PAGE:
By Harold Pease, Ph. D
Many are still ignorant of the coming to fruition after a decade of numerous secret meetings, a huge trade agreement known as the Trans Pacific Partnership or TPP, first initiated under George W. Bush in 2005 and now pushed by Barack Obama, “which when finished, will govern 40 percent of U.S. imports and exports” and “26 percent of the world’s trade” (“Everything you need to know about the Trans Pacific Partnership,” Washington Post, Dec. 11, 2013). It will be the law of the land for the United States and 11 other countries in the Asia-Pacific region without the input of a single U.S. member of Congress. This in violation of Article I, Section I of the U.S. Constitution that mandates that all legislative powers reside in the House and Senate and in no other body. It also violates Article II, Section II that gives only the Senate power of advice and consent on treaties. But reportedly Senators requesting the proposed treaty have been refused access to the secret agreement whereas privileged corporations have no problem obtaining copies.
Critics, mostly Democrats and Tea Party proponents, resent the secretive nature of the agreement’s origin. Those feeling especially threatened include: global health advocates, environmentalists, Internet activists and trade unions. “The treaty has 29 chapters, dealing with everything from financial services to telecommunications to sanitary standards for food,” demonstrating the wide variety of areas believed to be affected by it, but again, it is the secretive nature of it that is most offensive. Apparently TPP participants signed “a confidentiality agreement requiring them to share proposals only with ‘government officials and individuals who are part of the government’s domestic trade advisory process’.” That excludes you, me, the media, and Congress.
Tea Party supporters oppose the treaty primarily because it violates two of its core values: constitutional limited government and the free market. They are also bothered by its likelihood of increasing illegal immigration and view it as a giant leap in the direction of world government because it replaces national sovereignty with international sovereignty. Neocon Republicans, like the Bush’s past and present, favor such agreements. Democrats oppose it primarily because it is likely to send jobs overseas, cost consumers more, and undermine environmental protections. The Democratic Party is split on the deal with Obama decidedly for it and Senator Elizabeth Warren and Democratic presidential candidate Hillary Clinton expressing concerns over potential loss of American jobs. Republican presidential candidate Scott Walker shares the same concern over loss of American jobs. Again, both political parties abhor the secrecy and deception surrounding it.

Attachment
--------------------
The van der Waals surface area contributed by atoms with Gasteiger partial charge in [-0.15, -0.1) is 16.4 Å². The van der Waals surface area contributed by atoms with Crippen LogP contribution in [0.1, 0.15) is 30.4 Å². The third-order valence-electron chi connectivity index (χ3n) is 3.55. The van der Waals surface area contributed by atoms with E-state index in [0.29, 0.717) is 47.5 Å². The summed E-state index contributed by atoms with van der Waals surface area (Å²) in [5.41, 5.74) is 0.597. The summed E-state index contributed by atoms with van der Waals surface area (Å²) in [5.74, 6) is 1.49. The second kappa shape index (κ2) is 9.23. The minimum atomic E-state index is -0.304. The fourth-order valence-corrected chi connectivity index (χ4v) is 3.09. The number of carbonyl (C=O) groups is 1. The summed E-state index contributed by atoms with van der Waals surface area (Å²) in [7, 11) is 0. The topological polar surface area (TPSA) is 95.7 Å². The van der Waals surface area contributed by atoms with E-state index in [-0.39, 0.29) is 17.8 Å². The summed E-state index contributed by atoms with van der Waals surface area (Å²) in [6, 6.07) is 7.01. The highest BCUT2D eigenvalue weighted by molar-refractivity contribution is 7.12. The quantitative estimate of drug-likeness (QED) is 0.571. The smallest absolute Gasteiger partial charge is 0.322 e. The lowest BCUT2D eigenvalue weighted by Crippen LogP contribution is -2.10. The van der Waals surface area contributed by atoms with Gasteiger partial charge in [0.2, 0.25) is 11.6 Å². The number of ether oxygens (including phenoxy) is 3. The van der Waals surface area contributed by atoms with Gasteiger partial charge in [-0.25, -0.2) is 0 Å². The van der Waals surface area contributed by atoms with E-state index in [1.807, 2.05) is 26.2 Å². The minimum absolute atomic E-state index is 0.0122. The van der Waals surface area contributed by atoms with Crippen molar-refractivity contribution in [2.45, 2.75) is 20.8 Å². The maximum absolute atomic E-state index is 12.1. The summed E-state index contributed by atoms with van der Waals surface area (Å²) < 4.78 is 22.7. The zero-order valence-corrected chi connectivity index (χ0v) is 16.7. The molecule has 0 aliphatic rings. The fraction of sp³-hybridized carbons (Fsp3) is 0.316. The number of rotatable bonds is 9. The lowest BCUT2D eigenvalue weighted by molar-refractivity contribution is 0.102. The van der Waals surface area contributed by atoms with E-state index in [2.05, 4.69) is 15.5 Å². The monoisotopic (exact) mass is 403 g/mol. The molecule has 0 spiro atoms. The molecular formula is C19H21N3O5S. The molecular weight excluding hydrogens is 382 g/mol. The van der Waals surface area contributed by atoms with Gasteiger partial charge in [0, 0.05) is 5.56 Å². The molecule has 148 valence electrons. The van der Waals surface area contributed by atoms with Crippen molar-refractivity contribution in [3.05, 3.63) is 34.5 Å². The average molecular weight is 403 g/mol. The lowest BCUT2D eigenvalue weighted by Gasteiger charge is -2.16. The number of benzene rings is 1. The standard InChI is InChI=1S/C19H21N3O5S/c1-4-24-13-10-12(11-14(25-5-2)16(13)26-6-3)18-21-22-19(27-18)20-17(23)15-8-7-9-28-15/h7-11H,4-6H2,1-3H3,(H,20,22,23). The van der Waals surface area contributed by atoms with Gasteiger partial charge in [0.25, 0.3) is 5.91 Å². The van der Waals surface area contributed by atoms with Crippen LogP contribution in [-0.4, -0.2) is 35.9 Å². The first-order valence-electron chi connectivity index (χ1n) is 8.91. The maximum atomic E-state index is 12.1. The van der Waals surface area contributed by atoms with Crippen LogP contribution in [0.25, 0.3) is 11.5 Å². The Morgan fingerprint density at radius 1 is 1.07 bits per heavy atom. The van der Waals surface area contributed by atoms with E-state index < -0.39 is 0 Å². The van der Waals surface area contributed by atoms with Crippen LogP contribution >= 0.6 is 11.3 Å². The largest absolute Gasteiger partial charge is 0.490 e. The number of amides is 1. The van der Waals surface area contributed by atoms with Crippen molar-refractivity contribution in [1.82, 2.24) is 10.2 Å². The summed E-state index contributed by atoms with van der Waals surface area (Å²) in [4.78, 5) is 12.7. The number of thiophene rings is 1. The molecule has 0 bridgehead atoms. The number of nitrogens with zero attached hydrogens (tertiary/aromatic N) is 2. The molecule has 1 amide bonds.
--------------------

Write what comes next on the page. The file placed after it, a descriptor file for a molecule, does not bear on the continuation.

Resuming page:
Amplifying the concern over secrecy and deception is the president’s push for fast track status, meaning an up or down vote of both houses of congress with no debate or amendments. This is blatantly unconstitutional as it, in essence, voids them as the sole architects of law. They have a function far more worthy than merely approving or disapproving law made by benefiting corporations.
The Washington Post acknowledges that the agreement “encompass a broad range of regulatory and legal issues, making them a much more central part of foreign policy and even domestic lawmaking.” Such is curious. The Constitution requires the approval of your two U. S. Senators and your House member for every regulation upon you. There exists no language that any other individual or body—especially an international body—can perform this function. And, international law should not trump “domestic lawmaking.” You have the right to know that these three have read every rule emanating from the federal government upon you. Moreover, the admission that the TPP will influence foreign policy is interesting as only the U.S. Senate may influence foreign policy as per Article II, Section II. Giving a “more central part of foreign policy” to an international agency virtually voids the Constitution in this area and would have been thought treasonous by our Founders.
Were it not for Wikileaks who published the chapter on intellectual property in early November 2013, this and so much more would still be off limits to the media and everyone else. This chapter alone raised many questions about copyright protections and obviously this treaty, while billed as just a trade agreement, included music, film, books, the Internet and appeared to be potentially, as one critic called it, the treaty to “restrict access to knowledge.” And this is but one of 29 chapters.
International law imposed by an army of unelected bureaucrats is not freedom. The Trans Pacific Partnership siphons decision-making power from the elected to the non-elected in a foreign land and will affect every American. Any Congressman, or president, who supports such violates his oath of office “to preserve, protect and defend the Constitution of the United States.”
Dr. Harold Pease is a syndicated columnist and an expert on the United States Constitution.